Eulachon (Pacific Population)
Thaleichthys pacificus

General Information

Eulachon (also known as candlefish or oolichan) belong to the family Osmeridae or smelts. The scientific name for eulachon is Thaleichthys pacificus, a name derived from the Greek roots thaleia (rich), ichthys (fish) and Pacific (Ocean), which refers to the high oil content found in these little fish.

Eulachons are small, short-lived, anadromous smelts that can be found from the southern Bering Sea to northern California, approximately in the area corresponding to the coastal temperate rain forest. Within BC, they have been documented spawning in 33 rivers, but may only use 14-15 on a sustained basis. Of these, the major river systems where eulachon return to spawn are the Fraser, Skeena, Nass, and Klinaklini.

Eulachon are so high in oil content that they can be dried, fitted with a wick through the mouth and used as a candle. The oil is unique among fish oils in that it is a solid at room temperatures with the consistency of soft butter and a golden hue. As well as a source of fresh food, eulachon lipids may be extracted for 'grease' production. Eulachon grease continues to be an important part of the First Nations diet. The trails used to reach the traditional fisheries and to carry the rendered oil back for trade were known as the "grease trails".

Around BC, eulachon may be found on the offshore shelf about Dixon Entrance, Hecate Strait, Queen Charlotte Sound, and the West Coast of Vancouver Island, generally at depths of 80-200 m.

For reasons unknown, eulachon abundance have shown a declining trend in many rivers throughout their distribution in recent years. There was a sudden drop in returns to several rivers in 1994, most notably in the Fraser and Columbia. Eulachon have virtually disappeared in California and in the last two years they have not been seen in several BC rivers. Rivers which experienced virtually no returns in 2000 were: Stikine, Unuk, Skeena, Kitimat, Kemano, Kitlope, Bella Coola, Kimsquit, Owikeeno, and Kingcome Rivers. Concurrently, there has been a recent increase in the abundance of eulachons in marine waters, off BC and parts of Alaska. While this is an encouraging sign, previous observations of high eulachon abundance in marine waters were not followed by any apparent increases in spawning biomass in freshwater rivers.

Factors hypothesized to have detrimental effects on eulachon returns can be broken down into "in-river" and "marine" effects. In-river effects may include: habitat loss, pollution, directed fisheries, logging, and marine mammal predation. Marine effects may include: oceanographic changes due to global warming or other factors, bycatch from commercial fisheries, changes in food abundance or distribution, and predation.

Key Legislation

Key legislation governing activities in these fisheries includes the following:

  • Fisheries Act
  • Pacific Fishery Regulations, 1993
  • Fishery (General) Regulations
  • Aboriginal Communal Fishing Licence Regulations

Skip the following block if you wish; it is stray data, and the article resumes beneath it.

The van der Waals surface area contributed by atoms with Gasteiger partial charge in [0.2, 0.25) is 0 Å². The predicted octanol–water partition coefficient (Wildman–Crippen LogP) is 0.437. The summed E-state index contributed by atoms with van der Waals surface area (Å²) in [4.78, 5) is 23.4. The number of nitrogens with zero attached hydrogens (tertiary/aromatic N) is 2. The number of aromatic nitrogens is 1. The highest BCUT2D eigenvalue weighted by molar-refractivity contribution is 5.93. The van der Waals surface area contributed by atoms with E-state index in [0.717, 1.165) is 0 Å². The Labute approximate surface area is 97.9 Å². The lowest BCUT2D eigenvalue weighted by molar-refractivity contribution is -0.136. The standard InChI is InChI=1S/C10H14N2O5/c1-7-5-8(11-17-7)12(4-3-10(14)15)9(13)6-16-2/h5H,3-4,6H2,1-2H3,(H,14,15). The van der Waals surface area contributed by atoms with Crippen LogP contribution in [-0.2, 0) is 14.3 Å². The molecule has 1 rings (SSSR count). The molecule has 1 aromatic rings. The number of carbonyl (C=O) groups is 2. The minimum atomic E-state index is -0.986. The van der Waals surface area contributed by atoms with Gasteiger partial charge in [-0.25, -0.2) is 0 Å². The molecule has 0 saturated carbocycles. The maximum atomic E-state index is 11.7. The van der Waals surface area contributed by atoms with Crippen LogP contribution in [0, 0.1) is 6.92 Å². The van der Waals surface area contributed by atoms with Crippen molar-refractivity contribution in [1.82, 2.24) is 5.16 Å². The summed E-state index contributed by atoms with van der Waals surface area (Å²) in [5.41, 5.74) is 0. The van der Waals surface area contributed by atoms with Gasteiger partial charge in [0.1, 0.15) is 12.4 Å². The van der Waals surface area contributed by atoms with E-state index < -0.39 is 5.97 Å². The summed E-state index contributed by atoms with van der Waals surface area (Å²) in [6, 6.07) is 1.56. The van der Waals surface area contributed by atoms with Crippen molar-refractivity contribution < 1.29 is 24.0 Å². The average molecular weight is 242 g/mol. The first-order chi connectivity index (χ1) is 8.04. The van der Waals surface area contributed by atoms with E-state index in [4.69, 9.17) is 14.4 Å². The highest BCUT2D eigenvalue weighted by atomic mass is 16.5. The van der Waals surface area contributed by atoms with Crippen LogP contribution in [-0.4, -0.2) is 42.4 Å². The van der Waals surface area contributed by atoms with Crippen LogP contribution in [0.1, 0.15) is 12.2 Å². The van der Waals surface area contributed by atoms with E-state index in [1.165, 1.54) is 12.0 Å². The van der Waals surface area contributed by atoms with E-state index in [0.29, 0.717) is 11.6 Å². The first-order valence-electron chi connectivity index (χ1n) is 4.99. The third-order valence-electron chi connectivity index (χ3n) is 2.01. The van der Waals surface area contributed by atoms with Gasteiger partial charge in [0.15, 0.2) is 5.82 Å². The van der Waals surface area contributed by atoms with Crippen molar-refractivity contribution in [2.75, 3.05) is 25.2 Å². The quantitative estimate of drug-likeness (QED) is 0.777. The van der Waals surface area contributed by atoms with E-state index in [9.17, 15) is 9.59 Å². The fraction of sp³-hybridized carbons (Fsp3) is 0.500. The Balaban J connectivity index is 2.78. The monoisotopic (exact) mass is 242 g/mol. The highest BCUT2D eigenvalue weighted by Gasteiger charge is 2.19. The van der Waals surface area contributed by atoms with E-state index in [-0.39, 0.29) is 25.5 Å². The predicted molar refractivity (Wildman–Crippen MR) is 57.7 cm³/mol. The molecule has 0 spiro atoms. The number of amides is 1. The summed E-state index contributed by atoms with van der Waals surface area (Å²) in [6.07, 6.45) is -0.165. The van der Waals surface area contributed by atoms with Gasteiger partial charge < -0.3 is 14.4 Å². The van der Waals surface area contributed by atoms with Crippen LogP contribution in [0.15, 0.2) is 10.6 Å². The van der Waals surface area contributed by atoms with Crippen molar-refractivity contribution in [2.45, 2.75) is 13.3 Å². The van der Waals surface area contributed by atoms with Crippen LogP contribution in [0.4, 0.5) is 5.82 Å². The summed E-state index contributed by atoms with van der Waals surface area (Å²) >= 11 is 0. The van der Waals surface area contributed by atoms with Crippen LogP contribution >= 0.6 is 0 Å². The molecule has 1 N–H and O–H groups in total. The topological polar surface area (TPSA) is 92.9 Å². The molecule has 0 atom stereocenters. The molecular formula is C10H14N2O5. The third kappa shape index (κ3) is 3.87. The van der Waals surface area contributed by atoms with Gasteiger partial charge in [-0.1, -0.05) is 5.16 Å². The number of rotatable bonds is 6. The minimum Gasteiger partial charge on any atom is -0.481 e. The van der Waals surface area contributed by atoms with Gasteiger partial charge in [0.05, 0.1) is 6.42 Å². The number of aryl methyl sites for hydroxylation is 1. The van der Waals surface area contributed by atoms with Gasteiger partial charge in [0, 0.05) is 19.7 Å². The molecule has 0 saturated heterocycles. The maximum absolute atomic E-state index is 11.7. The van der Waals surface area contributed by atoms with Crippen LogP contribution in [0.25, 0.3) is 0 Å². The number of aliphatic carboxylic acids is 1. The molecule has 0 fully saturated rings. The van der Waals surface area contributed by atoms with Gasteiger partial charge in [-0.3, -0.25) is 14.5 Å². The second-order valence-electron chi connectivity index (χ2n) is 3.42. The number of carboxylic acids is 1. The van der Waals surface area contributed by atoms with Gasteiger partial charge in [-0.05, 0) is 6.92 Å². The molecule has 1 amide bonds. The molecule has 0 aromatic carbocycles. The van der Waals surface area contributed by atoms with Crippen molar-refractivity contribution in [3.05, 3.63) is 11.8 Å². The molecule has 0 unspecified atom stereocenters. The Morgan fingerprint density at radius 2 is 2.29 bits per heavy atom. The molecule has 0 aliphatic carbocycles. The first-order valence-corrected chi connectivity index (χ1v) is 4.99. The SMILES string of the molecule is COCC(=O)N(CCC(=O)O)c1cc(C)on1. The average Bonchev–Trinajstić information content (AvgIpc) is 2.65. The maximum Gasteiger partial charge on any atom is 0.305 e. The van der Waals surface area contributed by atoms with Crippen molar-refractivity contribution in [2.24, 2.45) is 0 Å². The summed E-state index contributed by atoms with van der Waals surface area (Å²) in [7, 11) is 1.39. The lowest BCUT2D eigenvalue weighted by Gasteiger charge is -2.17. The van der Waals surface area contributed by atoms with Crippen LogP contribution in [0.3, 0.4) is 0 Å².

• The British Columbia Sport fishing Regulations (1996)
  • Oceans Act
  • Pacific Fishery Management Area Regulations

For further information, please visit the Key Legislation page.

Integrated Fisheries Management Plan

Fishery Information

First Nations Fishery

Eulachons are of continuing importance to First Nations who harvest them for food, social and ceremonial purposes. Eulachons are eaten fresh, or often smoked, dried, salted or made into grease. Eulachon grease is an important First Nations food source, it is widely bartered among communities and is given as gifts in potlatch ceremonies.

The making of eulachon grease is a labour intensive process. The general Kwakiutl method of grease extraction was described by MacNair (1971): after the eulachon were caught, they were allowed to decompose in canoes, chests, or pits for one to two weeks. The fish were then put into hot water and heated for half an hour after which the entire mixture was stirred and the fish "bounced" on large forks to release oil from the fish and the resulting oil was skimmed off the surface of the water. It was strained, cooled, and heated again until it turned clear and then stored. Other methods by various groups included pressing the fish to extract the remaining oil after boiling or heating, and heating the fish-water mixture with hot stones. Historically, the grease was often stored in containers made from bull kelp or in wooden boxes.

For groups with access, eulachon grease formed a staple part of the First Nations diet. It was used in many traditional foods, to preserve fruit, as medicine and even to lubricate tools. Eulachon grease is composed mainly of oleic, stearic, and palmitic acids. It added a good dose of vitamins A, D, K, and E to the First Nations diet. The fish when eaten whole was also a source of calcium, iron, and zinc protein.

High value was placed on eulachon grease. When traded, 25 gallons or one box of eulachon grease was worth the equivalent of four blankets or two beaver skins or two boxes of dried halibut. Fifty gallons of eulachon grease could be traded for a canoe. (Hinrichsen, 1998)

The Department negotiates approximately 74 agreements annually with 145 First Nations in British Columbia and the Yukon. First Nations access to fish for food, social and ceremonial purposes are managed through a communal licence. (for additional information on communal licences, see the internet site.

Aboriginal communal licences specify the locations and method permitted for use by First Nations for food, social and ceremonial harvests. Eulachons are harvested when they return to freshwater to spawn. Timing of fisheries on the coast is area dependent, with the Skeena and Nass spawners returning in early March and to the Fraser River in April/May. Fishing methods will vary by First Nations and river system, but may include beach seine, gillnet, conical nets and dipnets.